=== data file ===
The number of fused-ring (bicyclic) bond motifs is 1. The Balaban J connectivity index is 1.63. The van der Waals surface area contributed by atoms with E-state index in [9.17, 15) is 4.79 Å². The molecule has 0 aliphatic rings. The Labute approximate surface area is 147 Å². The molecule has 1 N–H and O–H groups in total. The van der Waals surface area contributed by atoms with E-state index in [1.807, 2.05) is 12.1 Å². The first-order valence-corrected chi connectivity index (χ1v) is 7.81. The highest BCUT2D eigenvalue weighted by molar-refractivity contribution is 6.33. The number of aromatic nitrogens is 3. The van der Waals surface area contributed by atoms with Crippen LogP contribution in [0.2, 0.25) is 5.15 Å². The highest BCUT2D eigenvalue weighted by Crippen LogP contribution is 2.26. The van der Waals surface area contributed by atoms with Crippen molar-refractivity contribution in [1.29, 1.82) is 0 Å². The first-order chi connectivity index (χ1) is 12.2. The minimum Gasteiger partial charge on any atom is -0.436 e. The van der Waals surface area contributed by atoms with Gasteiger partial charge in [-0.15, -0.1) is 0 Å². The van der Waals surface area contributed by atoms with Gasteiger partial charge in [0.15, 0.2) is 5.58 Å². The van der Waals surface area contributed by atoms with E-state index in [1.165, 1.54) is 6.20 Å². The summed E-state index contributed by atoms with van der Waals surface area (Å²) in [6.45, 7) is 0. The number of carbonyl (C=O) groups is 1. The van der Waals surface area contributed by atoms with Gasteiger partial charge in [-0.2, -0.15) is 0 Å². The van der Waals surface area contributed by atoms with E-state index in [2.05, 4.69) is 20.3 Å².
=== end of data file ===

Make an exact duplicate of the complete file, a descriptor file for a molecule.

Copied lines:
The number of fused-ring (bicyclic) bond motifs is 1. The Balaban J connectivity index is 1.63. The van der Waals surface area contributed by atoms with E-state index in [9.17, 15) is 4.79 Å². The molecule has 0 aliphatic rings. The Labute approximate surface area is 147 Å². The molecule has 1 N–H and O–H groups in total. The van der Waals surface area contributed by atoms with E-state index in [1.807, 2.05) is 12.1 Å². The first-order valence-corrected chi connectivity index (χ1v) is 7.81. The highest BCUT2D eigenvalue weighted by molar-refractivity contribution is 6.33. The number of aromatic nitrogens is 3. The van der Waals surface area contributed by atoms with Crippen LogP contribution in [0.2, 0.25) is 5.15 Å². The highest BCUT2D eigenvalue weighted by Crippen LogP contribution is 2.26. The van der Waals surface area contributed by atoms with Crippen molar-refractivity contribution in [1.29, 1.82) is 0 Å². The first-order chi connectivity index (χ1) is 12.2. The minimum Gasteiger partial charge on any atom is -0.436 e. The van der Waals surface area contributed by atoms with Gasteiger partial charge in [-0.15, -0.1) is 0 Å². The van der Waals surface area contributed by atoms with Gasteiger partial charge in [0.15, 0.2) is 5.58 Å². The van der Waals surface area contributed by atoms with E-state index in [1.165, 1.54) is 6.20 Å². The summed E-state index contributed by atoms with van der Waals surface area (Å²) in [6.45, 7) is 0. The number of carbonyl (C=O) groups is 1. The van der Waals surface area contributed by atoms with Gasteiger partial charge in [-0.2, -0.15) is 0 Å². The van der Waals surface area contributed by atoms with E-state index in [2.05, 4.69) is 20.3 Å².